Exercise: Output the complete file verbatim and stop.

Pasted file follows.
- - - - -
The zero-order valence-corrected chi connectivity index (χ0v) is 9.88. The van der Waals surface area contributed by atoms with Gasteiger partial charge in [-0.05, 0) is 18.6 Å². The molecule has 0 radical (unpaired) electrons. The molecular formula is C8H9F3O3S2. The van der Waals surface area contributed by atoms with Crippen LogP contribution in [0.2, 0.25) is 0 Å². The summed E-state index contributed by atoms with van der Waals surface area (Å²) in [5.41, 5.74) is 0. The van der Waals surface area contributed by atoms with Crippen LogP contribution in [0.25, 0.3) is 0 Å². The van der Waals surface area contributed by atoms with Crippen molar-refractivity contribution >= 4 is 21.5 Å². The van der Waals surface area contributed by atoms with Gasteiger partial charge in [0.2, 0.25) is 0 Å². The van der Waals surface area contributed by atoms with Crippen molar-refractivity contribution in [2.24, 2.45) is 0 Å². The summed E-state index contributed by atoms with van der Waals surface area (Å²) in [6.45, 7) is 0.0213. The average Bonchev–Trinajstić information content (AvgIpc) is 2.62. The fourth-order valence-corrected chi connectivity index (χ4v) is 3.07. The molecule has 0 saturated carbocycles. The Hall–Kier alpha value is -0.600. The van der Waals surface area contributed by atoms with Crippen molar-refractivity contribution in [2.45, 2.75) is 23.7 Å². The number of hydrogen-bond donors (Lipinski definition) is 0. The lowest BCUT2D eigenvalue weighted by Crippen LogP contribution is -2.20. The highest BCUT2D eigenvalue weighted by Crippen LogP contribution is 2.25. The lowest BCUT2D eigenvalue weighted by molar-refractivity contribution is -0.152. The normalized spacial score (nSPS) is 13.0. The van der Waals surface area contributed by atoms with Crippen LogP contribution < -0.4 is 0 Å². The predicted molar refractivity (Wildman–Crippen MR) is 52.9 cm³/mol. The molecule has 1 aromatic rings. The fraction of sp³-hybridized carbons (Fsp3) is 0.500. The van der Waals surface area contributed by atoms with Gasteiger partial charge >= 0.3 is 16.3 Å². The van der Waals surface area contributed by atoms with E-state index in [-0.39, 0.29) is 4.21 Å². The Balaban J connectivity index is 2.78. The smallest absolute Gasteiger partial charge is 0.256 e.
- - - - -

The zero-order valence-corrected chi connectivity index (χ0v) is 9.88. The van der Waals surface area contributed by atoms with Gasteiger partial charge in [-0.05, 0) is 18.6 Å². The molecule has 0 radical (unpaired) electrons. The molecular formula is C8H9F3O3S2. The van der Waals surface area contributed by atoms with Crippen LogP contribution in [0.2, 0.25) is 0 Å². The summed E-state index contributed by atoms with van der Waals surface area (Å²) in [5.41, 5.74) is 0. The van der Waals surface area contributed by atoms with Crippen LogP contribution in [0.25, 0.3) is 0 Å². The van der Waals surface area contributed by atoms with Crippen molar-refractivity contribution >= 4 is 21.5 Å². The van der Waals surface area contributed by atoms with Gasteiger partial charge in [0.2, 0.25) is 0 Å². The van der Waals surface area contributed by atoms with Crippen molar-refractivity contribution in [2.24, 2.45) is 0 Å². The summed E-state index contributed by atoms with van der Waals surface area (Å²) in [6.45, 7) is 0.0213. The average Bonchev–Trinajstić information content (AvgIpc) is 2.62. The fourth-order valence-corrected chi connectivity index (χ4v) is 3.07. The molecule has 0 saturated carbocycles. The Hall–Kier alpha value is -0.600. The van der Waals surface area contributed by atoms with Crippen molar-refractivity contribution in [2.45, 2.75) is 23.7 Å². The number of hydrogen-bond donors (Lipinski definition) is 0. The lowest BCUT2D eigenvalue weighted by Crippen LogP contribution is -2.20. The highest BCUT2D eigenvalue weighted by Crippen LogP contribution is 2.25. The lowest BCUT2D eigenvalue weighted by molar-refractivity contribution is -0.152. The normalized spacial score (nSPS) is 13.0. The van der Waals surface area contributed by atoms with Crippen LogP contribution < -0.4 is 0 Å². The predicted molar refractivity (Wildman–Crippen MR) is 52.9 cm³/mol. The molecule has 1 aromatic rings. The fraction of sp³-hybridized carbons (Fsp3) is 0.500. The van der Waals surface area contributed by atoms with Gasteiger partial charge >= 0.3 is 16.3 Å². The van der Waals surface area contributed by atoms with E-state index in [-0.39, 0.29) is 4.21 Å². The Balaban J connectivity index is 2.78. The smallest absolute Gasteiger partial charge is 0.256 e.